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Building Rock SOLID Serverless Applications | William Liebenberg


William Liebenberg

The world has embraced Serverless computing but some systems still end up with the same problems we thought would be a thing of the past. I can hear someone in the background whispering "Distributed monoliths!" In this talk, I start by covering how we should apply familiar SOLID principles to our Azure Functions software architecture and infrastructure so that our systems are light, easy to maintain and benefit from unbounded scalability. I follow through with some hardening techniques that involve event messages and triggers that boosts our application's resiliency to outages, security, and low-coupling. After this talk you can go and build Rock SOLID Serverless applications that will be able to withstand the test of time.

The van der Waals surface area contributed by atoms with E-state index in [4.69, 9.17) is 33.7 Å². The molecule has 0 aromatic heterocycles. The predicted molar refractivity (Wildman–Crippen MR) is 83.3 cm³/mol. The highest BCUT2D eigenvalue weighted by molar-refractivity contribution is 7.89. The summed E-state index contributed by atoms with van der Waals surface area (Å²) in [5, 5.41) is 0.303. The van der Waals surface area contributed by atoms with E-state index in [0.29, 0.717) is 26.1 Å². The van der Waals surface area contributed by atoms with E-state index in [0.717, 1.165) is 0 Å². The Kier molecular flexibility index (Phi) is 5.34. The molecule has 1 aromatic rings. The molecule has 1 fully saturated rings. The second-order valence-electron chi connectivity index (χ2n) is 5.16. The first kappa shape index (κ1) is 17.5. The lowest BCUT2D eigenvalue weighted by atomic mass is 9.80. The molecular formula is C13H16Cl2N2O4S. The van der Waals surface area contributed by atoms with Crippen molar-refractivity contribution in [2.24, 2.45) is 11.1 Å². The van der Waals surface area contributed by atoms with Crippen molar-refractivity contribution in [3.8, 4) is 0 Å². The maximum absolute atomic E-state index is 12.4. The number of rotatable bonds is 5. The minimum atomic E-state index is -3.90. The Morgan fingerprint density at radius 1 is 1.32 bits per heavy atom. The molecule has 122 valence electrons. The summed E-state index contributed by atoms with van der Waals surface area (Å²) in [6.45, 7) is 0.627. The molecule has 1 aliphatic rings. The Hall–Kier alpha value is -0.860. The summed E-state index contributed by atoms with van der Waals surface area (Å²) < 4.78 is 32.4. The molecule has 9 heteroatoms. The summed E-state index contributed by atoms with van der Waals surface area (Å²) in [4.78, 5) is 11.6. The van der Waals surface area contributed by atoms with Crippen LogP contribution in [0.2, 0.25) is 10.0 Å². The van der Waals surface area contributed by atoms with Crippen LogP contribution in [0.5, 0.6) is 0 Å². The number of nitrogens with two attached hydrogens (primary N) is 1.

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I run and welcome to Energy 2020 to talk about building a rock solid Serverless applications. My name is William Liebenberg. I'm a solution architect at SSW. You can find me on Twitter. I've got a website called Agit James that I urge. You can find some tips about Azure. You find me on LinkedIn. If you want to engage a bit more formally and just a bit of my background, I started programming with about five years old. I wrote my first program on a Spectra video 328 big, clunky, beige looking thing like this. And it had a whole 8-K of memory and everything else off that had to be loaded from cassette tapes. They've hardly ever existed so long before the Internet and CD-ROMs and all that kind of stuff. So everything was pretty basic back then. And then a year later, I started developing professionally in 2004, but this is when I is pretty much low res computer these days, but still we felt like we could rule the world with source code. Eventually, I moved over to dot net version to skip version one. What's this crazy new technology? It's not going to last, but hey, happy to say I was wrong. We got dot net five these days. It's been with us for so, so long and it is fantastic. I spent many years in the 3D industrial training industry that reality, and I was lucky enough to get one of the very first lucrative Oculus Rift devices in Australia to help train people in their jobs to work safely. So I don't hurt anyone else or themselves. Then I fell in love with Azure in 2014. So about six years ago, not a day goes by that I don't use. It's definitely so big. It's something for Iran and try to have a small slice of Asia. So let me start off by looking at what is clean code and the solid principles, then how do we apply that to building or in architecting our Serverless applications? They don't want to sort of go and see what can we do to harden our applications at some resiliency and make sure that they can perform scale efficiently. And yeah, let's get started with clean code. So why bother with clean coal? Well, I'm sure we've all been in this scenario the you know, the expert reviews or code reviews and we measure the quality of code is a standard measure, the tweets per minute. So, you know, solar panels will help us sort of to either make sure we have this very low rate of 28 per minute. At one end, you have the data that sort of come into the DOCTYPE code as they just quickly fix it up and said it works, you know, whatever that you created. We'll take care of it later. But right now. On the other end, we can have the architectural assemble astronauts and they can talk about architecture all day long and never actually ever write any code, never get anything out the door. And they're very expensive, these guys. So, you know, is it worth it? So I think for us, we should go and find a middle ground so that we can write a nice code and simple, you don't spend too much time on it and have good architectures that are easy to reason about. And you get a product out the door and, you know, I have something of value out there. So with clean code, there's two main areas we want to tackle, easy to be to understand, and that should also be easy to change that to look at education flow is to understand you read the code. It just makes sense. Everything that our classes do or the way they interact to be nice and simple. And, you know, you don't have to spend a lot of time trying to figure it out. Then when we need to change our code, you know, things should only have one reason to change that single responsibility is very important. And again, just looking at your class interface should be simple, easy to understand, and it should do really what it says on the box. You don't want to say create new customer. And inside it actually goes and leads a customer. That's just not nice. So all of these things put together is very important. And there's all been summed up in five principles that form the solid principles. And they were popularized by Uncle Bob or Rob Martin in his book Clean Code. So if you're not familiar with these principles yet, that's why we're going to go through them. And but if you are just like me, put your hand up in the chat there and let me know what you think about. One side effect of writing code is that you actually end up with a lot of code and a lot of files, so you need a way to organize this. And this is where clean architecture comes in. So clean architecture sort of gives you the ability to write an application, it's independent of any other frameworks. It's all testable, testable, and you can take the UI that was originally written with react, you can swap the revenues blazer latest and greatest, or you can swap from SQL Server to Cosmas DB from the core of the application. Shouldn't need to change for any reason. It doesn't depend on anything external. So for instance, if you're you're upgrading a dependency, the core of the application shouldn't need to change. And this is all possible because the dependencies all point inwards. You can see the errors there. Nothing's pointing outward. So any changes that you're made on outside don't change the code in the middle of the night. So if you want a template for getting a clean architecture project up and running in second, you check out Jason Taylor's clean up legislation on GitHub and just a few more rules about how clean architecture and a lot more coded examples. You can check out the rules of clean architecture and W. OK, so now we know what clean cut is about, what solid principles there are, and how are we now going to apply that to service? Take a simple application and, of course, a classic example. It's just a simple fact is a server is database and a static site these days in Asia will say it's a static Web application so I can slightly out of date already, but it's very much the same thing. And we got readers that go to the site and we authors that go and add new content. But as the. It will have the impact in the worst case scenarios and things go wrong. You are really wrong. I just be your server and more things just so we don't have to do an application. We can't go outside. We can't even get to the Derbez. So. They're starting to panic and we don't really know what our user experience is going to be right now because even a static site can't access the API for entertainment information. OK, so we go away and try and figure out what can we do to make this better? And you will definitely run into Cervalis, but why would you want to go down the service path? Well, when the sun goes down. You don't know that at the end of the service providers as a GCP, they will just take care of it for you, you generally tend to spend less money with soullessness because the way that it scales sort of on demand where you can get rid of that overprovision problem or under provisioning even. So but digging a bit deeper, you know why you want to use services? Well, they remove or obstruct all that hardware issues away for you. And you just focus on your code, the very simplified program, or even helps to simplify you. What applications are smaller? They have less dependencies. You might just have one database rather than some applications, could have access to multiple databases, independent services. So, yeah, it's implied there was. I said it helps you with the problem of over or under provisioning your infrastructure, your resources, so you don't have a gigantic server that is only being utilized in five percent of it, or you're always running at 100 percent and you can never fulfill all the requests. So this consumption based billing basically only pay for what you use and no more to recoup an event driven Skylink. So that's very important because your application can do things like look at blob storage and reactive when a file is uploaded somewhere or someone sends you a message, not just a message, but from a message, bussau signal, for instance. So whenever those messages come in and you start getting a spike, our application can quickly scale up and take care of just running smoothly for us. And of course, the applications are smaller, they have less dependencies and, you know, they sort of start having less coupling so we don't have a gigantic service that or a monolithic service that needs to know about five or six or more dependencies down the track. So everything just loosely coupled and it's easy to test and you can just have much more confidence once you do release your application. So looking at the social services available in Asia for compute, we have Azure functions, logic apps, we can even run everything inside of communities as a service container instances pretty cool. When it comes to Donna is Cosmas. Even so, the sequel is now, I think, which is really cool and storage. So, you know, we basically can just be concerned about data. We don't have to worry about the hardware at all. We just put that record. They put that fall down and it works for us. Another set of services, one look, is messaging services. So we have quite a lot of them available. So as a service bus hub, event grid, even single hour service, it's there all available and their service. And they just scale to whatever demand we need. I'm going to pick these three. I'm going to start with as your functions, because they scholastically I want my application to quickly just spin up more instances when my application gets used heavily and when things go down, scale back down to zero. And the remaining it's really nice at the base that we can run as a function anyway, just as functions is what we run. We can help. We can even run the print. So anyone can run. There's no more than the lot that we be concerned about. Yippy. Provides a no simple sort of model, but it's actually not a. So there's a few other varieties that we can use from Cosmos to like graph databases, Holomisa databases with Cassandre and even Monga DB. So a lot of models are supported, really not. And it can elastically scale. So even what application can ask Cosmos to behave quickly? Scale up will be a heavy operation coming in and when you're done, scale back then and it happens very fast, very fast. A really cool feature that we have as well is change notification. So what this is, once you write a record or an item or document everything, it's got more than one name. When you write a document to Cosmos DB, you can actually trigger some customized function code to run, you know, which is a source of concern, is not maybe part of your main application, but you still want to react to that event, maybe on a free cash Sundara or generate a separate report and you don't want to then have to go and take that into your main application. This is really nice. So you can take care of some other crosscutting concerns using the change feel. And finally, with service bus, when it comes to sending messages via guarantee, the delivery of that message, once it goes into the bus, it will always be able to be read at the other end. And we can do that with different things. We can use just plain cues or we can use topics with subscriptions and filters. And we'll look at them a little later. Very, very cool. So we take that classic application we saw earlier and after a of playing around, these are the resources we try to do in the application up into a few smaller pieces that we only use as a service to send messages and have our functions listen to a topic. And whenever a message arrives, it will trigger that functional application to run and produce some sort of apple. And then for our database, like I mentioned earlier, you need to change feed, it's very handy when a record is written to the database, we can write an event, would trigger an event and run some custom code to take care of something that's not built into the main application volume. That's not part of the application at all. So certainly some call it OK, but it's already part of our principles for our service applications. The first one is the single possibly the single responsibility principle. I don't want have one reason change. This principle actually goes hand in hand with one further down the line, the interface segregation principle, but on a couple of them separately. That's an example of SRP with our application is the resize images application. So if I need to change this application, it's only because I need to do something about images. It has absolutely no concern about the markdown that we process in another application. So I won't make a change here. And down the line, something else wiggles around. And, you know, it is basically just focusing changes on one small bit of functionality, one application as it is now cost. Say it with random. If I change it. I don't want anything to change in the random Imagists application at all. The next two principals sort of combine them together and build something really nice. So the open, closed principle means open for extension, but closed for modification. So imagine we have just version one, an application out. And, you know, we want to improve on that. You know, we don't want to go and just rip out applications from production and see what the new money can do. That in a really nice way with Azure functions. And LSP, or the risk of substitution principle is that we can take an implementation and swap it out for something, that it does the same thing. So like I mentioned in our example, it is just a small slice of that application with the resize images. Again, let's say now when to right version, too, does the resulting quicker. It probably has a bit high quality, but I don't want to have to swap the version one in swap out version one straight away while I'm developing version two so I can actually deploy version two straight away. I can read the same messages, that version one, yet I can test the output right to a different side or, you know, anywhere else just to have some way of monitoring the output from that. And once I'm happy, cuz I hope that up, I'll put its output back to production, I can turn off the messaging for version one. Now it's gone, version two is running and it's all happened very quick and easy. And this is the investigation principle, and this one for me is very important. People tend to try and write massive great papers and we end up with even monolithic serverless applications. So when you have an application, try and limit the number of endpoints or the number of features you're trying to build into that application and a few basic benefits you get so you have less dependencies, potentially the application binaries are going to be smaller. And that also helps to not improve just the Cold Start Times Cervalis feature, but also helps your applications scale out quicker. So when when that event driven demand comes in and your application has to scale in the background, of course, your application, as you will have to provision some of the MS copy the code from a storage account onto the VM, spin it all up, and if your application small starts quicker, you can react quickly. And so it was just a huge application to connect the world with our basic needs in order to be useful to ourselves, if we forget functionality or in this case resulting images, it can scan quickly and quietly, can have many instances of running into a lot of the work very quickly and efficiently. We can only scale out one small bit of functionality for our application, unlike the classic version where we have to scale up the entire application so we don't need huge amounts of horsepower to turn markdown code into HTML, for instance. But images for sure, they take a lot more processing power. This is very, very nice. The vice principal is the dependency inversion principle and as I said, code towards the interface. And for a long time, I was trying to figure out, hey. How am I going to take this principle and apply this to a Cervalis architecture? And the key word here is code, so. That's what we do with our applications, not what the applications can do to each other. There's no easy way for me to apply this to an architecture other than being able to actually now do it in our service applications. For a long time, our service applications didn't have a way of doing dependency injection, which is important for clean code and coding towards the interface that we can then go and swap out an implementation. But now it's really good and actually helps us really clean applications. So I'm still going to take that one as a win is an example. Here is one of the service bus triggers that receives a message from that particular topic on a pedestal. So and what they're doing is realizing that message is one that we can understand. And even in the past, it was the same thing. Would say messages that can be considered as a request to have an end point, that I really think they're very skinny, very simple to understand, and just like with classic Web APIs, we have a very thin controller and a very small action. So we've injected the dependencies via the constructor for our service application. And it's very easy. It all fit on one screen, essentially. And then, you know, that that request came in, send it through media and then it gets handled here as a asynchronous request handler. And we have, again, a dependency injection through the constructor. And then in the handling method, we have the incoming request object and we can in this case, go and download the original image, resize and return the output. So looking back, Cervalis and solid principles, we can pretty much tick each and every one of these the Haku, now we have at least five good principles that we can use to reason about how to build the architecture, our service applications. You know, we're not sure. Stabbing in the dark is the things that have been tried and tested over the 30 years or so. Some of them have a long, long history and it makes life easier. It lets us not just write simple code, but build simple architectures that are easy to understand. And it makes sense. Everything does exactly what it says on the box. Cool. So now we know we brought some cool solar applications. Everything is. How do we had an eruption once it's been allowed into the wild, things can happen. That is where we it. And what do we want to it? Well, we don't know his impressions are. When a connoisseur, for instance, someone could buy a message that goes into the system, if something happens, you know, several times memory restarts, whatever, we don't wanna lose that operation. That's potential revenue that we're basically missing our. So want to make sure that we don't lose those operations when we keep them, even as something goes wrong in the middle, but we want to resume the operation as soon as possible once things come back online. We do want to keep going and not be too concerned. And this is because we do want to provide highly available service. So when you start panicking, well, we always imagine natural disasters, you know, people look at the data center is on fire, but that almost never happens anyway. Lightning strikes very almost just never happens. But what happens often is when someone accidentally restarts a service, I'm sure we've all been there or it just part of a normal sickly pipeline or devil's cycle. When you deploy your application, you have to take it offline and swap in the new version. That just has to happen. And in that window, you know, customers can still access your application and it may not work. And then just in Arizona, these things happen, for instance, when that classic application was showed earlier, suddenly I want to convert 50 images and my stories just can't handle it, or I need to store a whole lot of documents in the database and I'm just running out of connections. Those are the sort of trends and errors that do happen or even just when you make a configuration change to your application. Often they just have to restart to be able to have that same type effect that all of these can actually make you panic and we won't be able to do that and not lose any valuable application. So just looking at the setup for our basic application, again, when things go wrong, we lose all connectivity, we really start panicking. We don't know how the users are experiencing the application, really that may or may not come back at all. So how do we how do we solve this? How do we get rid of this sort of brittleness and have our applications nice and resilient in one way that we can do or achieve that is to use asynchronous messaging. So this is where the Azure service bus type services come in. It's not the only one, but it's one I've chosen for today. And it just because HDP requests, they suck, they have timeouts and you know, you can't recover from that time out really once it's the oppression is lost. If the user does want to come back to your website to submit that order with the click of a button, well, you've missed out. It's not going to happen. The nice thing about messages in these sort of services is that they have persisted over outage periods. So as soon as you've received that message, it's yours and you can keep it for a long time and make sure that you can process it at some point and then at least make sure that that by or that cell operation goes through and you actually still have a happy customer. And also reduce coupling between applications. So when we think about clean code, even, you know, there's the term new is glub. So if we couple our classes together, they're very hard to refactor, how to change, how to swap out behaviors. Right. So when we use the sort of asynchronous messaging through a bus, then we don't need a couple services together. We literally say, hey, I'm writing an event, I'm throwing a message into the bus saying order created and any service that's listening to that bus can pick it up and react to it. We don't know who it is. So basically, we can finally get the messages because you've done your bit. This one service has done its bit and it just sort of throws into to the bus and the next service can pick it up and continue its process. There's really nice. But again, even though such a nice service, we have to look at which patterns to use to make them highly available, we can even actually use some highly available services already. So let's say, for instance, Cosmas, Debbie makes it really simple. You can spare the Cosmos, for instance, and say, I want to run this in not just in Melbourne and Sydney, New York, L.A., you know, that's my customer base. I can literally do that with four clicks. It's not that simple. And you can turn on this feature that's going to make it even better. So it's called multi master, right? You can pay what that means with SQL Server is, of course, SQL Server can run across the globe in multiple regions, but you can go right back to the single master node. So if I have a a customer from New York wanting to write them through the database they have, that request has to go all the way down to here in Melbourne. If that's where my M.A. is, that's a long time to latency for that operation to complete by turning on multi master right in Cosmos. That customer in New York can write to the New York incents straight away and read whatever information from that database straight away, as well as highly valuable assets and customers actually takes care of that replication all the way back to Australia for us all, the M.A. in each region has the same information. And then, yes, I mean, if anything happens to our Sydney or Melbourne nodes, the ones in America, they're all still functioning fine. Nothing wrong with application. It's all good. And then for our applications, they sort out what happened instead of directly sending messages right away when we need to, we can actually sort of had like a persistent stall in the application just to make sure that I know these are the messages I need to send and I'm going to work my hardest to send them as quickly as possible. So even if the application did go down halfway through sending a message when it starts back up, I didn't finish that message. I can actually resume and send it out. So it's really valuable and it's not actually very hard to implement in your applications and just retry patent. So these are in the instances where, let's say I'm trying to select from the database. And if I run out of convictions for some reason, then that's like a transient error. So instead of reusing that very same connection, we can retry with new connection until we do it like a hard file. So this is a very popular library that we can use for dot net. And, yeah, it'll be worth implementing these patents to make sure the app is resilient and, you know, before do hard files really try your best to recover? When we look at our our serverless application. When things go wrong and they it goes, you know, nothing's perfect, and even though it's Cervalis, things do go wrong. But when they you know, when do we start panicking? Well, as soon as the applications start coming back online, then I will come back at the same time, it might take a little while for them all to come back. But let's say the first one comes online. That's OK, because the messages are persistent in the back, not removed from the bus until it's processed successfully. You mean. So that's that's really, really nice and the same with the other functions, even for Cosmos debate, when they come back online, they go up. You know, there's been a number of changes since I last read the the database. So we'll just resume from that check point and keep on processing. Literally not lost anything. Again, just sort of messages. Now, we've got documents coming down the wire and we can process them as soon and as quick as possible. And that's just not because eventually everything's back online with Miss No operations and we can stop panicking licensable. So looking at service itself, we need to make this highly available, spending up normally just one instance, but it's in one region and it does something in a region can fail. You always have to have something available elsewhere in the world where there's no disaster and you always fall over to that. Hopefully that is not too far away. So even though it is just a little bit distance away, it's not too far away. You don't have too much latency in your application. So why do we take our service bus, for instance? We deploy it into two or more regions and then we look at, say, an active active replication pattern. And what that means is our sending application, it sends the same message to both service bosses. But on the receiving end, you know, we're not going to receive the same message twice. So this is what we have to make sure that either if we want to process the same message twice, the second one doesn't have a negative impact or no side effects to do that operation. So the term, which is one of the harder words and used to say individuals are impotent, however you say it, everyone's got their version of it. But yeah, so all we have to then find a way to duplicate the messages at the receiving end. So we only process that message once. Not everyone I talked to has actually been able to achieve this is actually quite hard. Sounds simple, but it's a fair effort to make this work. You have to and have a store available at each application that receives a message to look up correlational IDs and all that stuff. But then for how long do you keep all that information? A lot of complexity involved in this. It works, obviously, but it's very hard to do with a better approach would be the active passive replication is actually the recommended pattern from Microsoft as well for service. But because we don't have to deal with that, duplication of our messages is quite simple. We still have two buses once an active one's a passive bus and they're both in different regions. So we first always send messages to the active bus and only when that send operation fails will file over to the passive one. But our receiving application listens to both as well. Just like with active active, we're listening to both active and passive. But at the same time, what that looks like, it's like this. We have our sending application on the one end and it sends the same message to both of the buses are listening, application receives it. But then we have to go through and, you know, duplicate that message before we can actually handle it or process it through our application. It looks simple, but that one step is sometimes very hard to implement properly. The active passive replication looks like this, so you start with the descender application sends a message when it goes through the bus. The listening application can receive it. Processing problem. Message to is the same through the act of bars and, you know, so we can actually retry that if we want to try to retry patterns. But when that fails, we then send through the very same message, message number two, to the passive voice and the listener can pick that up and just process. So you'll receive only one message from either of the service, but it's not going to receive the same message twice. So nice and simple and it works really, really well. But then how do we make our Azure function highly available? Well, again, we start by putting them into multiple regions, there are multiple instances of that application and are running in Asia. But going the other way, look at the active passive pattern from before. Each application will have to know that they are is to receiving applications in two regions, so we actually have to build a lot of logic into our applications. When you want to send a request between the services and, you know, try and file over manually, which is quite a bit of annoying work that we need to do. So if we look at the active active pattern, which actually is the recommended pattern for service applications or at least something that goes over HGP, do you think the problem is with active? Active is that I'm going to receive the same request. Well, more than once, and that makes me sad because as we saw, we have the deduplication, make sure that if we run the same operation a second time, there's no weird side effect that is actually very cool service that we can use to solve this problem for us as your front door. And and what that looks like once we spin up as your front door, we get a new public endpoint for our application and we register all our APIs for different regions in front door. We can even set up some awesome routing policies if we need to. And front door will actually do like an instant file over between regions when a request comes in. And in fact, they will actually find the closest or fastest region to route to for any request that comes in. So you can see we've got two sets of eyes in Australia, south, east and Australia, east and front door just takes care of sending the request through the right one. Traditionally, who did use SQL Server as a database? We actually have to set up a single server in both regions and then set up replication between those regions. But with Cosmati, we wouldn't have to worry about that because we can just take a couple of features and they take care of it for us. So that's the scenario would actually becomes really simple, nice and easy. And you don't really need a DBA or database engineer that can set up that replication or us. But now if we go and we take. The the two patterns that we looked at for high availability, and we combine them into the whole setup here. So we have our front door running our applications across regions and we have a highly valuable service bus set up here. And we want to follow that active passive pattern for service bus. This is what it looks like at first with all the arrows, and it's mind boggling, but it actually works really nicely so for each region. It will have its primary and. Passive, active, passive, but they actually just ping pong or switch, depending on which region it is, and it actually at first I thought, hey, this is going to be hard to build. It might not work, but it works really nicely. And that's a far easier than I thought. So me give this a try. Just looking at, you know, serviceperson messaging here, sending messages, just a couple of tips is to in your base message that you send is to include all basic information, as you can tell what message type it is, you know, correlational. These are important. And they can track that across multiple services or multiple operations. I can even know where it came from and whatever. Anything that is valuable, so I have that available in your message to anyone. Everyone can have a common way to handle this message. So in the age of functions, we use the service bus trigger to listen for incoming messages on a particular topic, or even if you want to use that and to send messages, we can use the topic client. You can also use a the service bus output binding, but often using the topic and deeper inside application, usually a bit more convenient if you want some code, either a fairly big project there that you can look at for a sort of modern enterprise service bus workshop that we did a few months ago for Indice Melbourne. Brendan Richards and I did this. You can have them just grab all the code is all where it goes. Pretty much everything that we talked about up until now. But just to give you a bit of a taste of what's in there. Here is a way of sending messages now to fit on a one screen. It's not the version where it does the file over to the passive one, but it will be pretty easy to. So we start off by making sure that any base message that comes into our message sender, we encode that UTF eight serializable Jason and we make sure to include the the date of time or as the label for that message. So at the receiving end, we can actually do that into a concrete object. So he's just the message reader that we will have on the receiving application. This is how we then dig into that adjacent payload that comes back and we find the message type and return, then the dot net type, which we can then use for some Jason serialisation, get the concrete object. And just like earlier, here's a service bus trigger for a request that comes in. We read that message and if it's in our case, my base messages, I always have them as mediator requests so I can actually use mediator to then send that through the pipeline and eventually in the application handle that message and he will go see his images coming in his handle. And we have the original request and you to take care of it in media. So very nice and simple. So cool, now we know you clean code is solid principles that do apply to Cervalis and we know at least you know, how to make applications, resilient, asynchronous messaging and high availability patterns. But what about scalability? Well, OK, first I say let's make sure we know how big you want to scale your application in Asia, you've got different ways of running your Cervalis application, your functional application, so you can run as a consumption line, which limits you to 200 instances, which is quite a lot the premium plan, even though you got more powerful CPU's multiple cores or that you're limited to 100 instances. And if that's not enough, then you have to think about having multiple plans or, you know, maybe even using a consumption plan as an alternative. Definitely, when you're looking at the dedicated observer spans, you can run an Azure Functions application on an app service plan, but you're limited severely into the number of instances that you can scale out to. But then if you run in communities, well, then it totally depends on a lot of things, how much hard we have available and whether or not you want to use the virtual cubits to run all those containers to al Qaeda and al Qaeda to sort of scale out automatically for you and scale back in zero communities. It really depends on what you have. OK, then, like I said earlier, it's very important, small, you can definitely notice it in the start up times and the scanning times when they have a lot of binaries to load, a lot of things to connect on start up, then it's not great. Then also, when your requests come into application, try and make it as quick as possible, you know, don't try and block on an incoming request for a long time. You know, as soon as you can return a message back to the user, you should. And a good tip just for running your as function applications is that it needs a storage account to for all the bindings and triggers to store information and even invocation logs, all that, you know, to maintain application state. So if you're at your you need to write some results to store original images of files, kids, anything, use a separate storage account. You don't want to negatively impact the storage at your application function is using or the runtime is using to make the application take over. So storage is cheap. So why not? You can definitely have to storage accounts for one application. You get a little extra out of your your application and your general functions are awesome. In particular, I was going to call out the fan out fan in town. So if you have a request that comes in and it's of the sort that you can actually split it up into multiple workloads, you can use an orchestrator and fan out all those operations to individual as a function of activities. That's awesome. But you can very easily just scale out to a couple of hundred instances and let it all run for you and it will then click or fan in those results for you or another name for the space with a map reduced pattern that is not so simple to give that a go. Then, um, very importantly, with your messages, that if you request that comes into your application, turn them into service, pass messages as soon as you can. So like I said earlier, don't try and block for too long. This means that your application, you sort of have to design for eventual consistency. And because, you know, if you're not going to be blocking a request on a request waiting for the result to come back and send that back to the caller, instead, you send back like a totally accepted message and give them a way to query for the result that will be processed and available eventually. So you can use something like signal service, for instance, to then do push notification back to the call. You have to take that job you requested. It's ready is the result. And so and then when you use service, buzz, try and use topics, because if you use cues, A lets you is limited to just one consumer or one listener. If you use topics, then you can actually each topic gets a separate cue and you have filters on them then that lets people subscribe to. So you actually have multiple listeners to one cues really also. And that lets you run a whole lot of stuff in in parallel so you can trigger multiple applications running off that one topic. And this one, I was very surprised at this, so following the sort of best practices you with your access policies in service Service-based, you want to give the application the minimum credibility possible to, you know, reducing sort of surface area for things going wrong. You know, if an application is only going to be listening from a service, but it only needs to listen. Right. Or if it's only a sender and it's sending. Right. The man tried to sort of give that just to an admin type application, but the problem is with the service the service must trigger if it doesn't have the Manege capability manage. Right. Sorry, it can't peak into the service queue to see how long the queue is and then it can't proactively scout out for you. I'll try this on an app recently. Well, it actually just scales a lot quicker. I get more instances spun up and just gets the job done a lot faster so it's much more efficient. Surprising. Some of the security conscious people say don't do that, but I'm sure you can convince them with the performance results much, much nicer. So here's what the topic would look like in serviceperson. You can have multiple filters. You can actually say, hey, the messages that come into this topic, I want to filter on some of them. You can actually do right, like SQL filters to say only, you know, messages of a particular data type or from a particular person or service I want to have. And then you make that available as a subscription so you can have one or more apps. Subscribe to that. And Intriguer, when the message does arrive. And also now, because we that really widely and produce a huge amount of results when you want to store it, ah, it makes absolute sense to make sure that you choose the right storage service. So to match that high throughput, the cosmos is awesome. Yet provision a huge amount of cost money. But the cool thing is you were scowling as well. So makes that job nice and easy. So no point trying to store huge amounts of results into something that's really slow, actually going to slow down your application and hurt your scalability quite a lot. So you got a few options because we've even had premium storage. Even SQL Server itself obviously has huge performance capabilities. So just choose the right one for your application. And this is sort of best practice when you deal with connections to services, try and reuse the connection. Clients don't manually try and spin up a connection for each Azure functions application because very soon your Cosmos or SQL Server, for instance, they will run out of connections and you know, you'll have a lot more transient errors and will just slow you down. So, yeah, go for the the clients that use connection pooling and managers, that whole thing for. All right, so wrapping it up, in summary, I go and use the traditional approach, definitely makes you appreciate that very easy to understand. They're easy to maintain and extend. The different testable and smaller bits of functionality is very easy to test. And so you can have a lot of confidence once you ship your application. And definitely solid gives you a way to reason about the architectures. You can keep things very clean, very simple, and everyone can come in and understand. Asynchronous messaging over HGP requests. It definitely has a lot of benefits that you have better resiliency and your scalability increases and you coupling between your services actually decreases. So it has an awesome dev ops benefit there. So it's very easy to just deploy the small bits of functionality. And that whole coordination around box is a lot, a lot simpler and high availability for service is actually quite easy. Surprisingly. Oh, no, it's going to be super simple. So everyone should be able to give it a go. And finally, now you can go and build some awesome rock solid service service applications. And from Asia, if you learn Asia for free, they make that nice and easy, something as free as you want to learn more about. Asian markets of loans got a massive, massive of tutorials and things you to go through and help you with training for your Asia search, as well as a very useful if you join the newsletter, then you can go to that. And as you develop a swag link and if you're very quick, you can use that code to grab some free swag. Only for people from this tournament will get a PAXO. If you click on the fingers, go for it. Thank you very much. Cool. And definitely open for questions if anybody got some questions. Audio coming through. Uh, if there's no questions, thank you very much, everybody, for turning up. I hope you really enjoy the rest of NBC. It's been fun so far. Even online, it's actually really, really, really fun. Blankstein, What do.